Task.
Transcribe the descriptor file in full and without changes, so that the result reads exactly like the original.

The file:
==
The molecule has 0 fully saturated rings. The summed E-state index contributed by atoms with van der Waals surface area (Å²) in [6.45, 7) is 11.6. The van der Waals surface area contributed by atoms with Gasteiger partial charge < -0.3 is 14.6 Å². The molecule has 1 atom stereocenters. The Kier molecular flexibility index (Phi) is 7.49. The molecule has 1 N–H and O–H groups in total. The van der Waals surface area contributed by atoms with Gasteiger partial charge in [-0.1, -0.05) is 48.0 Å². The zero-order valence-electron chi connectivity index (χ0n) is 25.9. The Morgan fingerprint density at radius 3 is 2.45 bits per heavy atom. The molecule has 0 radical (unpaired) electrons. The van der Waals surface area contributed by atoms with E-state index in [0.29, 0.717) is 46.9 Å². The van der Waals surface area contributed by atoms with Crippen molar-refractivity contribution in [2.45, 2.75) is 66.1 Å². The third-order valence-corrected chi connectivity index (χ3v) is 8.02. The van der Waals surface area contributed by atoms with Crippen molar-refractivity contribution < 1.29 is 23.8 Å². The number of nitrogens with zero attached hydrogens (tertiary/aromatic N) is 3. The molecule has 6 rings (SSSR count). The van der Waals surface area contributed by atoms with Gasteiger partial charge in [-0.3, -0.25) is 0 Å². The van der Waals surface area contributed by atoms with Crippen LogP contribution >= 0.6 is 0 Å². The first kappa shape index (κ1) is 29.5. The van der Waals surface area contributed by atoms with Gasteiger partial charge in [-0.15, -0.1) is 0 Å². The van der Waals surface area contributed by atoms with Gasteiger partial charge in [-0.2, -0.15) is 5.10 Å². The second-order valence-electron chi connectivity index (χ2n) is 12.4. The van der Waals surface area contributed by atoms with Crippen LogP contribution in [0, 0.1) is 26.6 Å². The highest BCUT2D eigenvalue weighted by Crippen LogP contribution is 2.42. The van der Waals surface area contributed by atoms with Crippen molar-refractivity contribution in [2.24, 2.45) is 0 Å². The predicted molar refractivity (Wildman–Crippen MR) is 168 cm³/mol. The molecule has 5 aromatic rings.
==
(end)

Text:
The molecule has 0 fully saturated rings. The summed E-state index contributed by atoms with van der Waals surface area (Å²) in [6.45, 7) is 11.6. The van der Waals surface area contributed by atoms with Gasteiger partial charge < -0.3 is 14.6 Å². The molecule has 1 atom stereocenters. The Kier molecular flexibility index (Phi) is 7.49. The molecule has 1 N–H and O–H groups in total. The van der Waals surface area contributed by atoms with Gasteiger partial charge in [-0.1, -0.05) is 48.0 Å². The zero-order valence-electron chi connectivity index (χ0n) is 25.9. The Morgan fingerprint density at radius 3 is 2.45 bits per heavy atom. The molecule has 0 radical (unpaired) electrons. The van der Waals surface area contributed by atoms with E-state index in [0.29, 0.717) is 46.9 Å². The van der Waals surface area contributed by atoms with Crippen molar-refractivity contribution in [2.45, 2.75) is 66.1 Å². The third-order valence-corrected chi connectivity index (χ3v) is 8.02. The van der Waals surface area contributed by atoms with Crippen molar-refractivity contribution < 1.29 is 23.8 Å². The number of nitrogens with zero attached hydrogens (tertiary/aromatic N) is 3. The molecule has 6 rings (SSSR count). The van der Waals surface area contributed by atoms with Gasteiger partial charge in [-0.3, -0.25) is 0 Å². The van der Waals surface area contributed by atoms with Crippen LogP contribution >= 0.6 is 0 Å². The first kappa shape index (κ1) is 29.5. The van der Waals surface area contributed by atoms with Gasteiger partial charge in [-0.15, -0.1) is 0 Å². The van der Waals surface area contributed by atoms with Gasteiger partial charge in [-0.2, -0.15) is 5.10 Å². The second-order valence-electron chi connectivity index (χ2n) is 12.4. The van der Waals surface area contributed by atoms with Crippen LogP contribution in [0, 0.1) is 26.6 Å². The highest BCUT2D eigenvalue weighted by Crippen LogP contribution is 2.42. The van der Waals surface area contributed by atoms with Crippen molar-refractivity contribution in [2.24, 2.45) is 0 Å². The predicted molar refractivity (Wildman–Crippen MR) is 168 cm³/mol. The molecule has 5 aromatic rings.